Published December 18, 2012
Information and the Internet
We get a lot of questions from students and faculty about accessing e-books from the Regis Library. Rest assured, the library is adding online and e-books at a rapid rate to meet the demand. However, our patrons are often unaware that the marketplace for e-books and libraries is drastically different than what most individual customers are accustomed to. This article from the Forbes magazine web site does a good job summarizing the current challenges in the library e-book marketplace: The Wrong War Over eBooks: Publishers Vs. Libraries
The Regis Library constantly seek out the best value for its students and faculty in terms of access to print and online journals. Unfortunately, within the academic publishing industry there has been a disturbing trend toward exorbitant subscription costs associated with core journal titles, particularly in the sciences. This trend is made possible in part b/c of the monopolization of information within academic publishing, which allows large academic publishers like Elsevier to essentially keep academic libraries hostage since they control access to the core journal titles that are deemed essential to support the curriculum. So you may ask yourself, where do my tuition dollars go? Well, part of the answer is the money goes increasingly to pay for access to journals students need to complete their education and obtain their degrees.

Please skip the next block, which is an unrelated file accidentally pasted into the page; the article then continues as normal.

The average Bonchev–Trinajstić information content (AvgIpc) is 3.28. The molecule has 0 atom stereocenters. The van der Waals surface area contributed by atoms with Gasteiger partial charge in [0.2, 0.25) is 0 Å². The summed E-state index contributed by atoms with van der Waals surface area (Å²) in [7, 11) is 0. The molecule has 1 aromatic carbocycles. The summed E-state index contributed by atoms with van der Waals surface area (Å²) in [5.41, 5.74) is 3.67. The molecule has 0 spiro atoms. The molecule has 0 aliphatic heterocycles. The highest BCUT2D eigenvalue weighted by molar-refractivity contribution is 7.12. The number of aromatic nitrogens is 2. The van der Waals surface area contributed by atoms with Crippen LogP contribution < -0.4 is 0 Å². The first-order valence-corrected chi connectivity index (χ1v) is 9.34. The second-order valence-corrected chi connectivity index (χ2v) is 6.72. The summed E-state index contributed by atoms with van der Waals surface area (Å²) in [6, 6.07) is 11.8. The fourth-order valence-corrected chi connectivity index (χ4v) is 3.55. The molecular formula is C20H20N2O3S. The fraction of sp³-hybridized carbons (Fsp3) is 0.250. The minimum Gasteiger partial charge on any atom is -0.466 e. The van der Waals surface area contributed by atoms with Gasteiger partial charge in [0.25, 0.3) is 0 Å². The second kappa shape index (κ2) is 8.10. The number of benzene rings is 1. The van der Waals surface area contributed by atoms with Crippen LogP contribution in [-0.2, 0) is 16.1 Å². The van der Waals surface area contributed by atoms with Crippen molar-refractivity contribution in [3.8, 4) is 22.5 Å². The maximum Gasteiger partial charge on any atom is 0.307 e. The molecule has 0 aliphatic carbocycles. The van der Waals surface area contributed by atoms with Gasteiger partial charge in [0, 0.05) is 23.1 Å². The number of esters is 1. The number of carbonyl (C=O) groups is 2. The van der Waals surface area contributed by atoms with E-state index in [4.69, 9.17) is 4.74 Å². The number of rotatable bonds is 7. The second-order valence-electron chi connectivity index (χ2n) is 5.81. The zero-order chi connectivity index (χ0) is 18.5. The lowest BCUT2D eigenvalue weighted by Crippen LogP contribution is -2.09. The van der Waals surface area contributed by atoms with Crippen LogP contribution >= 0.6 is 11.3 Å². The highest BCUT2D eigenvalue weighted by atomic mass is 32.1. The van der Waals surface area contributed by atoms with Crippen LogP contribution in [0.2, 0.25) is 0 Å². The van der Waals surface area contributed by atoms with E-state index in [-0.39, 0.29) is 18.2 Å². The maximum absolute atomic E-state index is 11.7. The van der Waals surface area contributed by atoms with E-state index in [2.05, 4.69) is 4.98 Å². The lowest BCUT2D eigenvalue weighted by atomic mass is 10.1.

Perhaps the most important point to understand is that information is a commodity, one that is increasingly bought and sold on a marketplace that favors large corporate monopolies. Understand that what is offered at the library is not free, that in fact it costs lots of money to provide access to the thousand of journals, magazines, and trade publications you can access via the Regis Library. And dare I say, if you want to keep higher education affordable, then this is one of the battles that needs to be fought to win the war!